Australian PM defends non-curtsy

October 24, 2011 by staff 

Australian PM defends non-curtsyAustralian PM defends non-curtsy, Australia Prime Minister Julia Gillard insisted that he broke royal protocol by the decision not to bow to the queen.

When the first politician greeted the monarch after her plane landed in Canberra on Wednesday, looked down and shook hands with the head of state. But the Governor-General Ms Quentin Bryce, the Queen’s official representative in Australia, bowed.

Ms Gillard defended her decision during a series of interviews throughout the day, saying she was advised by staff that the processing protocol is optional.

She told reporters in Queanbeyan, New South Wales: “They are happy with what people feel comfortable.”

The Welsh-born Prime Minister, who is a Republican, added: “As I greeted the Queen reached out to shake hands, shook my hand and lowered my head.”

During an interview broadcast on radio station 3AW, he was asked if he felt a reverence was degrading. Ms Gillard said: “Some things that are, some things are not … I made a decision, I thought I would feel more comfortable with a bow on my head.”

But she went on to praise the Queen: “I think many Australians have it in a lot of affection and respect and I want to say, what life, what an incredible life that has lived for many generations of change, and see someone play a role as firm about the change so much, I think, is remarkable. ”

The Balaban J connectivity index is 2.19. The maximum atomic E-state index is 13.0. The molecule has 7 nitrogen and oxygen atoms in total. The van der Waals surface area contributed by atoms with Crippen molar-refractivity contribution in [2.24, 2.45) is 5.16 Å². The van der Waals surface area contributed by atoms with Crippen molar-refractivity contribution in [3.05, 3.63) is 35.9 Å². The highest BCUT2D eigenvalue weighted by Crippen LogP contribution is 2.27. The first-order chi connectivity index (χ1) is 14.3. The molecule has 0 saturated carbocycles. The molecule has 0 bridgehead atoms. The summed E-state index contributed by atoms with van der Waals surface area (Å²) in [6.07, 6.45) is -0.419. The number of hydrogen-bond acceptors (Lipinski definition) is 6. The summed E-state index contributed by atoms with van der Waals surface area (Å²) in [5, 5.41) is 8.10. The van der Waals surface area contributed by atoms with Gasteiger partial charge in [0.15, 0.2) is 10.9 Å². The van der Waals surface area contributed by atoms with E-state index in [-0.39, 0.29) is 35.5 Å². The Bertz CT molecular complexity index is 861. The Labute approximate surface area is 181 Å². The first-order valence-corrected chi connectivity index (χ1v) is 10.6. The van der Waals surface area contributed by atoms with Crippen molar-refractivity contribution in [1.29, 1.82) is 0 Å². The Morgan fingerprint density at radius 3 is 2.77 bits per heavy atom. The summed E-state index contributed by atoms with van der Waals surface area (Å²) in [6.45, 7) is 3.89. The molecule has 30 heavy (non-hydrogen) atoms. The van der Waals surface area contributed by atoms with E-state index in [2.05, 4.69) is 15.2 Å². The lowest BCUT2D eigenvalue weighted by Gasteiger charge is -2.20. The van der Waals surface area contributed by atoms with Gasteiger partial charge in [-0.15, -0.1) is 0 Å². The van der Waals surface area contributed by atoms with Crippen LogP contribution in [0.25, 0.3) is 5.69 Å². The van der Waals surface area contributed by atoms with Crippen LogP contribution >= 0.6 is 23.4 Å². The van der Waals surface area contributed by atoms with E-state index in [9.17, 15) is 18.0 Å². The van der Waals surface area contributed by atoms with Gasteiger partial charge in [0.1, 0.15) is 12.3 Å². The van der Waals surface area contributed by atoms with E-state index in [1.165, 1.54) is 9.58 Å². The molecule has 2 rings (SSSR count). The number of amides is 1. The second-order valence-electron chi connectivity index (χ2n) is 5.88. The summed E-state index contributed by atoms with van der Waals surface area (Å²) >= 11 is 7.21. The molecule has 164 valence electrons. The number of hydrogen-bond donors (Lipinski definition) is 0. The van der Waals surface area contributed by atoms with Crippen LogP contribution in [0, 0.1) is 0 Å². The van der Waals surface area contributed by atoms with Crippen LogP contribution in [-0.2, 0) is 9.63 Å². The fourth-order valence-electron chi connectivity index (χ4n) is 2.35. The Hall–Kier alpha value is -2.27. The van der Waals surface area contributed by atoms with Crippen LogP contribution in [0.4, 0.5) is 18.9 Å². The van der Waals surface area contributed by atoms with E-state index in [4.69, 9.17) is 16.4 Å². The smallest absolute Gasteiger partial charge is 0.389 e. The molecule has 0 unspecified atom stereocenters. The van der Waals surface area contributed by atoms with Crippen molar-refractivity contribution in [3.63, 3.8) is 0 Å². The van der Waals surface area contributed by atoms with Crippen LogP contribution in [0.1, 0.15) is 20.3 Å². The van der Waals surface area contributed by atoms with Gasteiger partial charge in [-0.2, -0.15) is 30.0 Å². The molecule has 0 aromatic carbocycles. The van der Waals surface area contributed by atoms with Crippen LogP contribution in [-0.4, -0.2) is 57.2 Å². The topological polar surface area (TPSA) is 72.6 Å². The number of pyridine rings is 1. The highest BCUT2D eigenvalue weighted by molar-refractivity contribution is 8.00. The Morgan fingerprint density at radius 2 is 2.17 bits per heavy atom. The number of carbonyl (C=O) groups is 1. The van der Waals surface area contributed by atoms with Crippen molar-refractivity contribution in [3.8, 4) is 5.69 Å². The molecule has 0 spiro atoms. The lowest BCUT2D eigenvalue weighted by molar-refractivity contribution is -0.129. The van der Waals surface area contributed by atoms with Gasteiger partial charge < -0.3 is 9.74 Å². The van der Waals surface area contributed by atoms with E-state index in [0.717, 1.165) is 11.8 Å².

Cherie Blair, wife of former Prime Minister Tony Blair refused to bow to the queen. It was later revealed that she actually “achieved a sort of vague bob” at its first meeting and after that they tend to bow in place.

Ms Gillard first met the Queen on the day of the Duke of Cambridge’s wedding – April 29 – when he was summoned to Buckingham Palace for an audience.

Australian Prime Minister has backed calls from your country to become a republic. Speaking before the general election last year, said the death of the Queen would be a “right time” to Australia to end the tradition of a British monarch as head of state.

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